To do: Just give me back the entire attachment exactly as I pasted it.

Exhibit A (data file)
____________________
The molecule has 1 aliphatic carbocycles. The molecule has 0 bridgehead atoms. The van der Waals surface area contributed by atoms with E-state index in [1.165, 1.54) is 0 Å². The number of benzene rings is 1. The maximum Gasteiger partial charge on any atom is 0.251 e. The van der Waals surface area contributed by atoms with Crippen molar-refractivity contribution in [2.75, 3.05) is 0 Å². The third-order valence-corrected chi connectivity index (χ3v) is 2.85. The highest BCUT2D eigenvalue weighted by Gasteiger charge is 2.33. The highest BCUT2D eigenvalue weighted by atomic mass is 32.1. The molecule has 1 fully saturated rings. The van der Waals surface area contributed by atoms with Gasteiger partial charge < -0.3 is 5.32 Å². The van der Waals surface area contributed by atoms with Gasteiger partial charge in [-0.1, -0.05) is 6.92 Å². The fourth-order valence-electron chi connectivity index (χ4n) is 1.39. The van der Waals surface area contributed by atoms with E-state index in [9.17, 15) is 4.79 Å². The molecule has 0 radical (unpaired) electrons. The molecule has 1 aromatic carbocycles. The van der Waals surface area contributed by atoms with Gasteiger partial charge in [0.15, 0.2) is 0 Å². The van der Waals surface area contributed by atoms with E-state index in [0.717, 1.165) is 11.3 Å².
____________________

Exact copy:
The molecule has 1 aliphatic carbocycles. The molecule has 0 bridgehead atoms. The van der Waals surface area contributed by atoms with E-state index in [1.165, 1.54) is 0 Å². The number of benzene rings is 1. The maximum Gasteiger partial charge on any atom is 0.251 e. The van der Waals surface area contributed by atoms with Crippen molar-refractivity contribution in [2.75, 3.05) is 0 Å². The third-order valence-corrected chi connectivity index (χ3v) is 2.85. The highest BCUT2D eigenvalue weighted by Gasteiger charge is 2.33. The highest BCUT2D eigenvalue weighted by atomic mass is 32.1. The molecule has 1 fully saturated rings. The van der Waals surface area contributed by atoms with Gasteiger partial charge < -0.3 is 5.32 Å². The van der Waals surface area contributed by atoms with Gasteiger partial charge in [-0.1, -0.05) is 6.92 Å². The fourth-order valence-electron chi connectivity index (χ4n) is 1.39. The van der Waals surface area contributed by atoms with E-state index in [9.17, 15) is 4.79 Å². The molecule has 0 radical (unpaired) electrons. The molecule has 1 aromatic carbocycles. The van der Waals surface area contributed by atoms with Gasteiger partial charge in [0.15, 0.2) is 0 Å². The van der Waals surface area contributed by atoms with E-state index in [0.717, 1.165) is 11.3 Å².